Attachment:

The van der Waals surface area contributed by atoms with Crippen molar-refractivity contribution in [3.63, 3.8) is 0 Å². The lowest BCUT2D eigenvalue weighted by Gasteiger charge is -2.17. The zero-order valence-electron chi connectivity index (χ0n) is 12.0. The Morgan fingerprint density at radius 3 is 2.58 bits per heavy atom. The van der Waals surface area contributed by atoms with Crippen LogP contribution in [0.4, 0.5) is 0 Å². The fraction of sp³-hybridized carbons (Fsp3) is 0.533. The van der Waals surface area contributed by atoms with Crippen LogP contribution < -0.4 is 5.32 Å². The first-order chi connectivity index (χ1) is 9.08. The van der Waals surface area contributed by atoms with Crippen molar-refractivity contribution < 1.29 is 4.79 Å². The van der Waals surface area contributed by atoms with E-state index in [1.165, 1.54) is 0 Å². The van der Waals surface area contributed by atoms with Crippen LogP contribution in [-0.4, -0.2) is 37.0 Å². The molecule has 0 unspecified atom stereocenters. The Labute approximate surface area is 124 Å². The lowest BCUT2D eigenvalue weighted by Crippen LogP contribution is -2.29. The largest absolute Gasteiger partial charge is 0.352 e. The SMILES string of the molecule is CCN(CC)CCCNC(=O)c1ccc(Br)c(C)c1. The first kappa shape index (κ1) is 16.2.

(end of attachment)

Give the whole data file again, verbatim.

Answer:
The van der Waals surface area contributed by atoms with Crippen molar-refractivity contribution in [3.63, 3.8) is 0 Å². The lowest BCUT2D eigenvalue weighted by Gasteiger charge is -2.17. The zero-order valence-electron chi connectivity index (χ0n) is 12.0. The Morgan fingerprint density at radius 3 is 2.58 bits per heavy atom. The van der Waals surface area contributed by atoms with Crippen LogP contribution in [0.4, 0.5) is 0 Å². The fraction of sp³-hybridized carbons (Fsp3) is 0.533. The van der Waals surface area contributed by atoms with Crippen LogP contribution < -0.4 is 5.32 Å². The first-order chi connectivity index (χ1) is 9.08. The van der Waals surface area contributed by atoms with Crippen molar-refractivity contribution < 1.29 is 4.79 Å². The van der Waals surface area contributed by atoms with E-state index in [1.165, 1.54) is 0 Å². The van der Waals surface area contributed by atoms with Crippen LogP contribution in [-0.4, -0.2) is 37.0 Å². The molecule has 0 unspecified atom stereocenters. The Labute approximate surface area is 124 Å². The lowest BCUT2D eigenvalue weighted by Crippen LogP contribution is -2.29. The largest absolute Gasteiger partial charge is 0.352 e. The SMILES string of the molecule is CCN(CC)CCCNC(=O)c1ccc(Br)c(C)c1. The first kappa shape index (κ1) is 16.2.